1889, Iris Caroliniana

Proceedings of the American academy of Arts and Sciences, vol. XXV, page 134, 1889

Iris Caroliniana, Watson, 1. c. 514. Rootstock rather stout: leaves elongated, 3 feet long by 12 to 15 lines broad, thin and lax, bright green, not glaucous or scarcely at all so: stem slender, 2 feet high; peduncles 2-flowered; bracts scarious, exceeding the pedicels: ovary 8 lines long, bearing a cylindric-campanulate tube 6 lines long; petals distinct at base, the outer 3 inches long, broadly spreading, with a yellowish green claw veined with brown, the elliptical blade lilac veined with purple and with a yellow spot reaching to the centre; inner petals oblong-spatulate, 2^ inches long, the blade lilac and claw yellowish: anthers as long as the filaments: wing of the stigma continuous with the erosely toothed lilac crest : capsule nearly 2 inches long, oblong, somewhat triangular with very rounded angles: seeds in one row in each cell, very large (4 or 5 lines broad and 2 lines thick), pale brown. — Cultivated in the Botanic Garden, Cambridge, from roots collected in 1888 near Wilmington, N. C, by Mr. W. A. Manda. Resembling in some respects i. versicolor of the Northern States, as it has been generally understood, which doubtless also includes the I. Vlrginica of Linnaeus as represented by the original Gronovian specimen preserved in the herbarium of the British Museum. That species differs most notably in its erect glaucous and often much shorter leaves, and its very much smaller seeds in two rows in each cell. There are also less obvious differences in the coloring and shape of the smaller flowers. It varies to a considerable degree, especially in size, but in its main characters it appears to be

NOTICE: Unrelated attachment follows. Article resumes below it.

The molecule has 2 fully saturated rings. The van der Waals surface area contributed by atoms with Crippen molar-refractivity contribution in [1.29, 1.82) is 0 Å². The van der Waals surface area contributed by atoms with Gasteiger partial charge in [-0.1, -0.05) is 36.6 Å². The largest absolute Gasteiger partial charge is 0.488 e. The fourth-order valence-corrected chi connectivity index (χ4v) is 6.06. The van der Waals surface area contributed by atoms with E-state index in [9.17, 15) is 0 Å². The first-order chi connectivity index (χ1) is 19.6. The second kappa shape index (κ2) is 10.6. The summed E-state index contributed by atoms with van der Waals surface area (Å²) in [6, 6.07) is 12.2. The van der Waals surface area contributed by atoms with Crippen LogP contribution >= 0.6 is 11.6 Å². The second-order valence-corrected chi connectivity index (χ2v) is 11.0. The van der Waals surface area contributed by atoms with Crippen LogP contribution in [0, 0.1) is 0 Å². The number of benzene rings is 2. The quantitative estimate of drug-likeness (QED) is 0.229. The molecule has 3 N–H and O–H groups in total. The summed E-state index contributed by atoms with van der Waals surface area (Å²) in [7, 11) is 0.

constant and well defined. ---Sereno Watson

For more information on historic Irises visit the Historic Iris Preservation Society at

-- BobPries - 2014-12-28
Topic revision: r1 - 28 Dec 2014, BobPries
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